Unsettling: the King’s Crossing inn had always done such things of its own resources on our previous visits. Kai and Talnor called me to go arrange our lodgings, and … beyond the gate ‘twas obvious murder and ravage had occurred. We scanned the premises quickly, partly out of need to know and partly out of reaction to the stench. I’d not smelled the like since one of Father’s fishing boats kept a thirty-foot shark aboard too long, and the thing burst inside the hold, spoiling everything she carried.
King’s Crossing Inn has a dozen or so residents: the smith, his wife and children, the barman and the cook and their assistants, the noble who owns the grounds and pays the bills that keep the doors open, a stables-master, the noble’s wife and their sons, the six watch-force members … well, it had. We found bits of four humans scattered about the grounds, and a well-gnawed horse carcass in the stables, with a look around the well of something having gone either in or out through it; further search revealed a general tossing of the inn, no other living folk or beasts about, and a welter of sign. While they’d been rent and gorged upon, the bodies hadn’t yet begun to putrefy; all this happened, we figured, a day or less before. Something had clawed in through the stable roof, and the panicked horse had not made it from the stall to the front gate. Ghouls, ghosts, ghasts, and zombies had left their scent and sign upon the place, but we thought them gone.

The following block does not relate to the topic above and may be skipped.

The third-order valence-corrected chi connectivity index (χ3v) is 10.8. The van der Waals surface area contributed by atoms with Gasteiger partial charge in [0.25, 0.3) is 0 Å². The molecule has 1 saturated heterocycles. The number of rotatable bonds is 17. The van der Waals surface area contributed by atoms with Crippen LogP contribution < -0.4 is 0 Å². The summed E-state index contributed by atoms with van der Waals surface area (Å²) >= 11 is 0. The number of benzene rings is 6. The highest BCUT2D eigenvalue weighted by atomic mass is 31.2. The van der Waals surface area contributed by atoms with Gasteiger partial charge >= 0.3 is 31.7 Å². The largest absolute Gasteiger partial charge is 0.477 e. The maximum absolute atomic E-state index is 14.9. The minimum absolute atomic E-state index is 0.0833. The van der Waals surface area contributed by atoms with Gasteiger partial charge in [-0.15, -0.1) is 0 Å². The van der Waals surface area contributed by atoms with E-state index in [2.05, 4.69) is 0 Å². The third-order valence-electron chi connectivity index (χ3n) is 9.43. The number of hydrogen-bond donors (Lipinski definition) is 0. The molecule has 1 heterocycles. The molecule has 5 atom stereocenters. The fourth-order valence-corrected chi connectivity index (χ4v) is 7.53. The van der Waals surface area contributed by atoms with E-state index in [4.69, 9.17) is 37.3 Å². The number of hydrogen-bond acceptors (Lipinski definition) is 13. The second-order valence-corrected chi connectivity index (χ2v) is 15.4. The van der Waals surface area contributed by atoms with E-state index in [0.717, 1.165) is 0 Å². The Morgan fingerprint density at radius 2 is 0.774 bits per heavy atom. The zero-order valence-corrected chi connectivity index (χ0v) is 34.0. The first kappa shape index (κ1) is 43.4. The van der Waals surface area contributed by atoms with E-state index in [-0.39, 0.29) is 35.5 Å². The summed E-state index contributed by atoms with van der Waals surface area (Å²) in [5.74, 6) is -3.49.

So, we felt, no matter the state of the inn, we’d be safer in its walls during the night than out in the woods or trying to press on. That in mind we brought in the wagon and our guards, split ourselves into watches and prepared to spend the night, with plans to, come daylight, dispose with decency of the remains. We blocked up the well, sent half our guards out to the tower and the wall with one to watch the service door, and I took first watch. That passed uneventfully; Kai relieved me, Talnor took up a post atop the wagon, and Leonidas and his partners went in to rest – Talnor had left us a cold supper – along with me.
Alarums woke me mid-second-shift, the driver’s voice and Kai’s and Talnor’s all.